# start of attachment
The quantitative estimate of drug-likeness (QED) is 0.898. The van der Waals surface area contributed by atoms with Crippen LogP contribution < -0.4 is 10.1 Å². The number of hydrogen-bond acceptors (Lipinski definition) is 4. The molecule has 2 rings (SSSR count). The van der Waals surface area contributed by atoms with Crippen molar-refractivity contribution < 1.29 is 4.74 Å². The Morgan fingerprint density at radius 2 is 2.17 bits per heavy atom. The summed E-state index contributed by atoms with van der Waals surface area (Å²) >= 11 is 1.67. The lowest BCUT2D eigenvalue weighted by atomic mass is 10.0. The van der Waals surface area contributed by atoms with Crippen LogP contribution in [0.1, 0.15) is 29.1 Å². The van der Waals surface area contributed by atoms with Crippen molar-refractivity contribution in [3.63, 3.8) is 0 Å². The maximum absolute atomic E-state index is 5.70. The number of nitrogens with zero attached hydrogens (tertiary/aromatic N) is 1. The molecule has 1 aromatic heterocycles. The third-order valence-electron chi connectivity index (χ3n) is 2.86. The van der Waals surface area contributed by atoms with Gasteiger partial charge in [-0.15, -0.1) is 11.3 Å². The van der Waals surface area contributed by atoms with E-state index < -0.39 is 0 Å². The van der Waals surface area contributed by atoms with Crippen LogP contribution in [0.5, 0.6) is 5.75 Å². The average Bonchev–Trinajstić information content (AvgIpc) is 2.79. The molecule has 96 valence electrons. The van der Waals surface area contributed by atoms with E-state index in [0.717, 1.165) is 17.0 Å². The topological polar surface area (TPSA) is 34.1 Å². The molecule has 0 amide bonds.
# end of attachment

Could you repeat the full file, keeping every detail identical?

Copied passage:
The quantitative estimate of drug-likeness (QED) is 0.898. The van der Waals surface area contributed by atoms with Crippen LogP contribution < -0.4 is 10.1 Å². The number of hydrogen-bond acceptors (Lipinski definition) is 4. The molecule has 2 rings (SSSR count). The van der Waals surface area contributed by atoms with Crippen molar-refractivity contribution < 1.29 is 4.74 Å². The Morgan fingerprint density at radius 2 is 2.17 bits per heavy atom. The summed E-state index contributed by atoms with van der Waals surface area (Å²) >= 11 is 1.67. The lowest BCUT2D eigenvalue weighted by atomic mass is 10.0. The van der Waals surface area contributed by atoms with Crippen LogP contribution in [0.1, 0.15) is 29.1 Å². The van der Waals surface area contributed by atoms with Crippen molar-refractivity contribution in [3.63, 3.8) is 0 Å². The maximum absolute atomic E-state index is 5.70. The number of nitrogens with zero attached hydrogens (tertiary/aromatic N) is 1. The molecule has 1 aromatic heterocycles. The third-order valence-electron chi connectivity index (χ3n) is 2.86. The van der Waals surface area contributed by atoms with Gasteiger partial charge in [-0.15, -0.1) is 11.3 Å². The van der Waals surface area contributed by atoms with E-state index < -0.39 is 0 Å². The van der Waals surface area contributed by atoms with Crippen LogP contribution in [0.5, 0.6) is 5.75 Å². The average Bonchev–Trinajstić information content (AvgIpc) is 2.79. The molecule has 96 valence electrons. The van der Waals surface area contributed by atoms with E-state index in [0.717, 1.165) is 17.0 Å². The topological polar surface area (TPSA) is 34.1 Å². The molecule has 0 amide bonds.